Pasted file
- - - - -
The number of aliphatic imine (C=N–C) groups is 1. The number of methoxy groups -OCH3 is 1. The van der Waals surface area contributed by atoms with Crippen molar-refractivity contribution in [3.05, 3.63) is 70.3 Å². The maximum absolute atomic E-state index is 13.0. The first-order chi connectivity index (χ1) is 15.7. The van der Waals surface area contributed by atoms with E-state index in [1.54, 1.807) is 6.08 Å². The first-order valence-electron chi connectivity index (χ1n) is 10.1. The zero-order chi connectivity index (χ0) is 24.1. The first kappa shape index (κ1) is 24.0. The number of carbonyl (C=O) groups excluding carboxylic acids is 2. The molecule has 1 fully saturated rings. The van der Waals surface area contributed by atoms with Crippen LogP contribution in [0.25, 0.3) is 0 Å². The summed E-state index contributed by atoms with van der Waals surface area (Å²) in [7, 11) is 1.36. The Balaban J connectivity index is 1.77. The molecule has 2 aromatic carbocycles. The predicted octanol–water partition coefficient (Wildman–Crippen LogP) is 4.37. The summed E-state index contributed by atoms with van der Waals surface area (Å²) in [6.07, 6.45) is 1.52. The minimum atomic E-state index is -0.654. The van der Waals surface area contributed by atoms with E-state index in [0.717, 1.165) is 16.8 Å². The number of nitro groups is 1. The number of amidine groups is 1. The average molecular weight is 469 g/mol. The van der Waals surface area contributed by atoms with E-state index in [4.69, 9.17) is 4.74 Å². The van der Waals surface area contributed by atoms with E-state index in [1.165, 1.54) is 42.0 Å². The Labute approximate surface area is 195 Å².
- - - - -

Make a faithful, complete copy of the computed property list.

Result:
The number of aliphatic imine (C=N–C) groups is 1. The number of methoxy groups -OCH3 is 1. The van der Waals surface area contributed by atoms with Crippen molar-refractivity contribution in [3.05, 3.63) is 70.3 Å². The maximum absolute atomic E-state index is 13.0. The first-order chi connectivity index (χ1) is 15.7. The van der Waals surface area contributed by atoms with E-state index in [1.54, 1.807) is 6.08 Å². The first-order valence-electron chi connectivity index (χ1n) is 10.1. The zero-order chi connectivity index (χ0) is 24.1. The first kappa shape index (κ1) is 24.0. The number of carbonyl (C=O) groups excluding carboxylic acids is 2. The molecule has 1 fully saturated rings. The van der Waals surface area contributed by atoms with Crippen LogP contribution in [0.25, 0.3) is 0 Å². The summed E-state index contributed by atoms with van der Waals surface area (Å²) in [7, 11) is 1.36. The Balaban J connectivity index is 1.77. The molecule has 2 aromatic carbocycles. The predicted octanol–water partition coefficient (Wildman–Crippen LogP) is 4.37. The summed E-state index contributed by atoms with van der Waals surface area (Å²) in [6.07, 6.45) is 1.52. The minimum atomic E-state index is -0.654. The van der Waals surface area contributed by atoms with E-state index in [0.717, 1.165) is 16.8 Å². The number of nitro groups is 1. The number of amidine groups is 1. The average molecular weight is 469 g/mol. The van der Waals surface area contributed by atoms with E-state index in [4.69, 9.17) is 4.74 Å². The van der Waals surface area contributed by atoms with E-state index in [1.165, 1.54) is 42.0 Å². The Labute approximate surface area is 195 Å².